The Black Phone (2022)

Horror/ Thriller
Rated 15
Spoiler Free

Because I was sold pretty early on by a teaser trailer and the fact that I enjoyed director Scott Derrickson’s Deliver Us From Evil and Sinister, I tried to steer clear of much by way of reviews and further info about The Black Phone.

In a small town in the mid-seventies (I think), adolescent boys are being abducted by a mysterious killer in a conspicuously shady black van that might as well have “rape van” finger painted on the side of it in blood.

The setting and acting from the kids is pretty engaging, and I particularly enjoyed the tweenage, potential psychic Gwen (Madeleine McGraw- who is excellent) calling detectives “dumb fucking fartknockers”. The Black Phone starts well, with a nice bit of character building before Ethan Hawke’s “The Grabber” rocks up and takes Gwen’s thirteen year old brother Finney (Mason Thames) captive. It’s even a bit believably upsetting, with a crime element, building my hopes that the horror would take root in reality.

Finney is imprisoned in The Grabber’s basement, with only a mattress and, you guessed it, the plot centering black phone. The Grabber dismisses the phone, but it doesn’t have any real reason to be there and if you are kidnapping and murdering children, why even risk having a phone in there? The Grabber seems intent on boring Finney to death in a weird voice and with a bland diet, rather than doing anything one might expect a serial killer to do.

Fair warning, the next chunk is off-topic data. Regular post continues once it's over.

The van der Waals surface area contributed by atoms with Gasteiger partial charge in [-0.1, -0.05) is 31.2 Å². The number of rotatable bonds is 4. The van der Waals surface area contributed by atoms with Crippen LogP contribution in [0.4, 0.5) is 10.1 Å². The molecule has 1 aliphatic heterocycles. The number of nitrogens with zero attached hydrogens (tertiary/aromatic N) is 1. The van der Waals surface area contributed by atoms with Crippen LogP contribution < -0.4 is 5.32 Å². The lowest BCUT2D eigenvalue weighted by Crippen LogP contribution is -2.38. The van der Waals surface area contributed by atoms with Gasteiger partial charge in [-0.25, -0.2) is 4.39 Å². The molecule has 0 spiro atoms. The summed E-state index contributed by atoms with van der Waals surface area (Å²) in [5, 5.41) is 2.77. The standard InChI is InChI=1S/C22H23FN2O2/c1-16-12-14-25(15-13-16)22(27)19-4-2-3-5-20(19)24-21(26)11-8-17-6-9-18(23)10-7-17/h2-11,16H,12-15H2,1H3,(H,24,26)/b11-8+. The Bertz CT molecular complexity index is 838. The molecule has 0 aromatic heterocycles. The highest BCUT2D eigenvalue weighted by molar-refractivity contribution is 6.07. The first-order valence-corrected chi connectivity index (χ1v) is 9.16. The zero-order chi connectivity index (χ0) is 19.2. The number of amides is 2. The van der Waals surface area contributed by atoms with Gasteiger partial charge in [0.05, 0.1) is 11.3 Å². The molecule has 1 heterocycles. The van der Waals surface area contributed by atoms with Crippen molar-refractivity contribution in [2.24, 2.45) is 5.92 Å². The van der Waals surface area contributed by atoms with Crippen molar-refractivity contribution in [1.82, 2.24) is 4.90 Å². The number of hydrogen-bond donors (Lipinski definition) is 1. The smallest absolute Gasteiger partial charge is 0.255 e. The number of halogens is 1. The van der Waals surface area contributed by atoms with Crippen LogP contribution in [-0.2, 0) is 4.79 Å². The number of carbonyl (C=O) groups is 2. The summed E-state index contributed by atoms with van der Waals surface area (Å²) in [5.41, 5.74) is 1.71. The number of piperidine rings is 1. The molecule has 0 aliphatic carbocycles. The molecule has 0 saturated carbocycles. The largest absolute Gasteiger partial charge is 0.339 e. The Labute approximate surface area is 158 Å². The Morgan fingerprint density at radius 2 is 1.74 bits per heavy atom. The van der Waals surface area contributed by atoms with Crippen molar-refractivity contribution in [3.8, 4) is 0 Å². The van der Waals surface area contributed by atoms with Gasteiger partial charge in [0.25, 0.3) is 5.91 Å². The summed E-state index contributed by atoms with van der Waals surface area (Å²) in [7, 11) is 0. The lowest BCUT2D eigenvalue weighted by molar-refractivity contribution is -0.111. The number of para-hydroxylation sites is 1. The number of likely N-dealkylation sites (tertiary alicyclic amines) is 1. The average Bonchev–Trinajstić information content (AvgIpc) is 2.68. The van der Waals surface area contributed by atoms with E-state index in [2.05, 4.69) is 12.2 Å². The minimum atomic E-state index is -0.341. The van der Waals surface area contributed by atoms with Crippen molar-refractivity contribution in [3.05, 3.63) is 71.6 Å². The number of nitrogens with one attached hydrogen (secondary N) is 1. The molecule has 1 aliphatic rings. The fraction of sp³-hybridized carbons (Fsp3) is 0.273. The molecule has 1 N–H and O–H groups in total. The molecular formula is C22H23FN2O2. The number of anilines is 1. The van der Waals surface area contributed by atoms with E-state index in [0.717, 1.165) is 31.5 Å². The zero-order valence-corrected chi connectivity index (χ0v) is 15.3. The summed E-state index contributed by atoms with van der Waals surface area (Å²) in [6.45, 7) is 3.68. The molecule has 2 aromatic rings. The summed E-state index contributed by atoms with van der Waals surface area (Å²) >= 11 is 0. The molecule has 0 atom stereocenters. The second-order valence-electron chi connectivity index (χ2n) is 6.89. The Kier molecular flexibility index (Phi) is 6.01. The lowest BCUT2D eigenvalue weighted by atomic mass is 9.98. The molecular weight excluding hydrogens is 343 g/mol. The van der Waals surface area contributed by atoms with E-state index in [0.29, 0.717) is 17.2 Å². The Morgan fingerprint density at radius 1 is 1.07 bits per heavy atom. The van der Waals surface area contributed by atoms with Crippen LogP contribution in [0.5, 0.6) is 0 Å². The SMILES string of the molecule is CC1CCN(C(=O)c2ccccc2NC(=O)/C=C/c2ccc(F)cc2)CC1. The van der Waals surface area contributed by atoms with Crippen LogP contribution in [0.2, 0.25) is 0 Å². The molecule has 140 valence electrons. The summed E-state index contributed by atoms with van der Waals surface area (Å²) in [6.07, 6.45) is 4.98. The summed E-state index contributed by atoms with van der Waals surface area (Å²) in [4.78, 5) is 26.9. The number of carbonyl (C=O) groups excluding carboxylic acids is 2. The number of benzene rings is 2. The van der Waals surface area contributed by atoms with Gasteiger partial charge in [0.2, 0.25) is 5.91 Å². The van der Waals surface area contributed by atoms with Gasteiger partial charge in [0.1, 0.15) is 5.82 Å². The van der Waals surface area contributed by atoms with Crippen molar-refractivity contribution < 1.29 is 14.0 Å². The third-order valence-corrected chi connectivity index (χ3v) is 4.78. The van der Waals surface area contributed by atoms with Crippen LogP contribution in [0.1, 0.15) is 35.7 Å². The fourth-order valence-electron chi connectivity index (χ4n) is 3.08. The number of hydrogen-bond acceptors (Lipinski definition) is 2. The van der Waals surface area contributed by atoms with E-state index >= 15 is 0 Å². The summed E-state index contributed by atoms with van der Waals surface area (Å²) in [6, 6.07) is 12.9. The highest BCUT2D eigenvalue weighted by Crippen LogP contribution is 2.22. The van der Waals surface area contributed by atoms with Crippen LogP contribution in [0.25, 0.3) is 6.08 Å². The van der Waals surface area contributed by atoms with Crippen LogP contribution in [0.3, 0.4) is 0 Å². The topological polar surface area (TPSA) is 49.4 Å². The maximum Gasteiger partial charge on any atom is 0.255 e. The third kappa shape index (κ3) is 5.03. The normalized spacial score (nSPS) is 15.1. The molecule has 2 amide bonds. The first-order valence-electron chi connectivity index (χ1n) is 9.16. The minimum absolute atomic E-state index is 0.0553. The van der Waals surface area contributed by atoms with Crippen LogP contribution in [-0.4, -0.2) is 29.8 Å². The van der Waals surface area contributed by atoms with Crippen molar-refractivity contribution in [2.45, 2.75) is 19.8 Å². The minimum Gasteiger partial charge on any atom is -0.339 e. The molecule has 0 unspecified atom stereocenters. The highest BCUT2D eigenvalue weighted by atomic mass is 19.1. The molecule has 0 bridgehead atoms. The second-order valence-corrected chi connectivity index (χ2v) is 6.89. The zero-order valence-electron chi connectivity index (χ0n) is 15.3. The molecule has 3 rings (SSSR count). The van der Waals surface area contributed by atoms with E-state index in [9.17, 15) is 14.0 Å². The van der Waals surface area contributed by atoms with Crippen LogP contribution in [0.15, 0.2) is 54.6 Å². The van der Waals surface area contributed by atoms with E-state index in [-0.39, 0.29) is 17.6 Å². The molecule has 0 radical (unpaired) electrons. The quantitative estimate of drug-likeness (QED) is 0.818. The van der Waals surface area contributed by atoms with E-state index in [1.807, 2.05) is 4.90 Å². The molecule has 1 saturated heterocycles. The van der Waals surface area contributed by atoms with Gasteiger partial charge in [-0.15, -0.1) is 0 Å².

Not only is it completely fucking stupid, it’s also boring, dragging out the mystery with very little tension and threat. Hawke isn’t as good as I'd hoped and being hidden behind a mask is probably why he resorted to the silly voice. He sounds like the Joker's touched cousin. 

Visually, The Black Phone is flat and I grew tired of the nonsensical conundrums which are supposed to bring fear and excitement. I only assume that they’re supposed to bring fear and excitement, by the way, because apart from an occasional sense of humour there is nothing which kept me watching past the hope that the payoff would payoff.

In a world of throwaway cinema (streaming), The Black Phone needed a cinema release and price tag on it because the idea that every second was costing me money motivated me to keep watching. The film drags itself to a reasonably predictable ending and is a waste of time for everyone involved, most importantly of all: me.

Bedsit it?

I swear to the unforgiving, meaningless universe, if there’s a sequel to The Black Phone I’ll… not be surprised, sadly. The Bedsit Cinema can only give you my opinion and experience and the film tediously deteriorates after a promising start. No spite, no style, no scares, no sense and nothing new. I finished it, but it cost me money. 3/10

It's October which means HALLOWEEN HORROR! There's loads on Bedsit Cinema, check these reviews out!...


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